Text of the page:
After the talks, the leaders would emerge and the cameras would follow them. Journalists would stop them for comment and some presidents would oblige while others would move along swiftly, security guards in place to ensure their firm steps remained undisturbed. I found ministers and all sorts of characters from various countries asking me to take photos of them with presidents.
I also spotted Hafida, the interpreter for Algeria’s President Abdel Aziz Bouteflika, whom I met when they visited Robben Island a few years ago. She was still as elegant as back then and suggested we take some photos together. Then she also requested photos with some others from the Algerian delegation.
Oh, and then there were the two American journalists who asked me for copies of the photos of them interviewing Gadaffi when he was swarmed by cameras after one of the sessions at the UN hall. The whole atmosphere was dense with story ideas. So many things to write about!
Ban Ki-moon and his special envoy to Darfur, Jan Elliason, held a press conference to talk about the conflicted region in Sudan. That’s all they did, though: talk. There was nothing new and tangible to report. More interesting was meeting a female delegation from Darfur who said they wanted to be part of the Darfur peace process. Their determined efforts in what seems a male-dominated conflict felt inspiring. Joining them to meet African leaders was the young hip-hop star Emmanual Jal, a former war soldier from the south of Sudan, who told me about a movie documenting his life that will be released at the Berlin Film Festival this year. He’s also dropping his latest album, War Child, this May.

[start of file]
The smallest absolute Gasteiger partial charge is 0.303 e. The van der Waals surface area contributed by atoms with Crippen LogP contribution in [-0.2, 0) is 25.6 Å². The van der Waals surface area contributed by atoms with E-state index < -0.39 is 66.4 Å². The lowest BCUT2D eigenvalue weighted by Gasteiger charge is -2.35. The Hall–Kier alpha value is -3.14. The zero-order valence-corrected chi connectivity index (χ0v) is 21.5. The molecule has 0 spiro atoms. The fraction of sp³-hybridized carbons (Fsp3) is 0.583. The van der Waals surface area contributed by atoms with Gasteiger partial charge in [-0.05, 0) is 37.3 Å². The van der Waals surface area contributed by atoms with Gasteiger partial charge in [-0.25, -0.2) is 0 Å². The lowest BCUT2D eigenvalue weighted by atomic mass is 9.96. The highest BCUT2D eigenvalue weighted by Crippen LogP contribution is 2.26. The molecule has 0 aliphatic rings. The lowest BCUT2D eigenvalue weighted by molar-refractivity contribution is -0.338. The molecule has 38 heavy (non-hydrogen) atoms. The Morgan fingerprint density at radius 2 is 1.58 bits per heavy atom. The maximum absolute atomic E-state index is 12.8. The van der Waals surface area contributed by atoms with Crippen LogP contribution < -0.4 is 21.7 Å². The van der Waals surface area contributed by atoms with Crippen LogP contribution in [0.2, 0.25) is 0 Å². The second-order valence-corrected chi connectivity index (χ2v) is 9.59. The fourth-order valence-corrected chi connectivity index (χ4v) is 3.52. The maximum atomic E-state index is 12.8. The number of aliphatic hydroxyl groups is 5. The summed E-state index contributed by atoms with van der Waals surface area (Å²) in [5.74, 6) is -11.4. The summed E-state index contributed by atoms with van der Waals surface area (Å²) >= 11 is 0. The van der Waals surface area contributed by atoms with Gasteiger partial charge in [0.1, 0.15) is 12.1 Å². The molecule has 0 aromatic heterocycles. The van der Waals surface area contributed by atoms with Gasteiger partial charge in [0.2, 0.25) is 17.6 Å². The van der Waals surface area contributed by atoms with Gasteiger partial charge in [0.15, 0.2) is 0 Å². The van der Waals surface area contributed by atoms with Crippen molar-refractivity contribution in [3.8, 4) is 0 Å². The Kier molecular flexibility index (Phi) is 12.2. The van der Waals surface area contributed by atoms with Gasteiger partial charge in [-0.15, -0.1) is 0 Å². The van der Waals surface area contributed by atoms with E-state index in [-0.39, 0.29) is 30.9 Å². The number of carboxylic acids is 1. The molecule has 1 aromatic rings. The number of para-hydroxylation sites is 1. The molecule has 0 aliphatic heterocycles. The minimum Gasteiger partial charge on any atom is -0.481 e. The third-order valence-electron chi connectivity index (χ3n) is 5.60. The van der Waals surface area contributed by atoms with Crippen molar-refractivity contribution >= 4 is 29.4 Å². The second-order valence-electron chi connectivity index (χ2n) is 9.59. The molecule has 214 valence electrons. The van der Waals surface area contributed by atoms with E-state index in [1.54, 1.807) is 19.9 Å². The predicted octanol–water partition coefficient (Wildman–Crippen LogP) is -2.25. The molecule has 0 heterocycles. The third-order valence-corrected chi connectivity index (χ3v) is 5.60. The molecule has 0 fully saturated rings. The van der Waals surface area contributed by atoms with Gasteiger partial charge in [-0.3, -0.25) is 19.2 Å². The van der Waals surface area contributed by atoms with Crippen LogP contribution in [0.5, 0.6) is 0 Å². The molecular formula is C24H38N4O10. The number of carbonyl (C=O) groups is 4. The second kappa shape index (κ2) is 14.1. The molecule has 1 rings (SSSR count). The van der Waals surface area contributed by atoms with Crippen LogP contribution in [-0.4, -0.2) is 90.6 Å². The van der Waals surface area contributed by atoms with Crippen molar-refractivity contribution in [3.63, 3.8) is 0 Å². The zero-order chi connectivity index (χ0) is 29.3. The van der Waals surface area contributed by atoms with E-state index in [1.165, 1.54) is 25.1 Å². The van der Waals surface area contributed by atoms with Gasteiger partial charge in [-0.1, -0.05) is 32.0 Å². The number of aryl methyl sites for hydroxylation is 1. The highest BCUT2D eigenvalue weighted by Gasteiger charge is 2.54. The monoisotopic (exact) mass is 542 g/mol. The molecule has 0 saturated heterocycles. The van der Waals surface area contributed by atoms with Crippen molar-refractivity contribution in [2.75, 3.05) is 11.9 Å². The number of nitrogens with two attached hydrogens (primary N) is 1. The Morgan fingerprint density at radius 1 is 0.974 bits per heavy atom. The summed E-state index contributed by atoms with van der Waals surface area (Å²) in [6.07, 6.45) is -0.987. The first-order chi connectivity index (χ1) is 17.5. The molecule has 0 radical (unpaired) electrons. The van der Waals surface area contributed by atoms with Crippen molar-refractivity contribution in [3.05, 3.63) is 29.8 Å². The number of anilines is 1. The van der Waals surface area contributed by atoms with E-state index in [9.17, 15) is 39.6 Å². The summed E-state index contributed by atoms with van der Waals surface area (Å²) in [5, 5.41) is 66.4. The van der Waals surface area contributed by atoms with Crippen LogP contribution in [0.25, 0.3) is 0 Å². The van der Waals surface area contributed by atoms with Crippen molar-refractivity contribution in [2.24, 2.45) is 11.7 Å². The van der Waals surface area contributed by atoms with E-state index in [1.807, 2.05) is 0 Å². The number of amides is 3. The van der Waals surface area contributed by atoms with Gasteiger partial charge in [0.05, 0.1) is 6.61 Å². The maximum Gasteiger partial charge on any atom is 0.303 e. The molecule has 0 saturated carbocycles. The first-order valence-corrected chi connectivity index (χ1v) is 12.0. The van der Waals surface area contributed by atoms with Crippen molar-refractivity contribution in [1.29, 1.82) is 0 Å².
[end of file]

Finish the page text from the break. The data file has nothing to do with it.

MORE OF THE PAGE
Jal commented that when he was trained as a child soldier by the southern Sudanese rebel group, all he wanted to do “was kill as many Arabs as possible”. That changed. He’s recorded an album, Ceasefire, with legendary northern Sudanese singer Abdel Gadir Salim to advance peace efforts between north and south Sudan.
I also tried relentlessly getting the scoop on the South African delegation. Was there any news on the Zimbabwe report that President Thabo Mbeki presented to the SADC heads of state? What was the news on the post-conflict reconstruction meeting in Sudan that South Africa’s Foreign Affairs Minister, Nkosazana Dlamini-Zuma, had chaired? The press spokespersons weren’t that much help, though. “Speak to so-and-so,” was their refrain.
But still, I wanted to know, was South Africa planning — as rumours in the conference-hall corridors suggested — to be elected to chair the AU commission? Three candidates for the latter had pulled out of the running in the week of meetings and only Gabon and Zambia remained. Words from fast-talking tongues revealed that the voting would be delayed because South Africa or Egypt was interested in the chairperson’s seat. But that was not the case — Gabon’s Prime Minister Jean Ping, said to be a product of France and half-Chinese, filled the seat. Zambia’s ambassador to the US was not the favourite. Who knows what was really happening behind the scenes?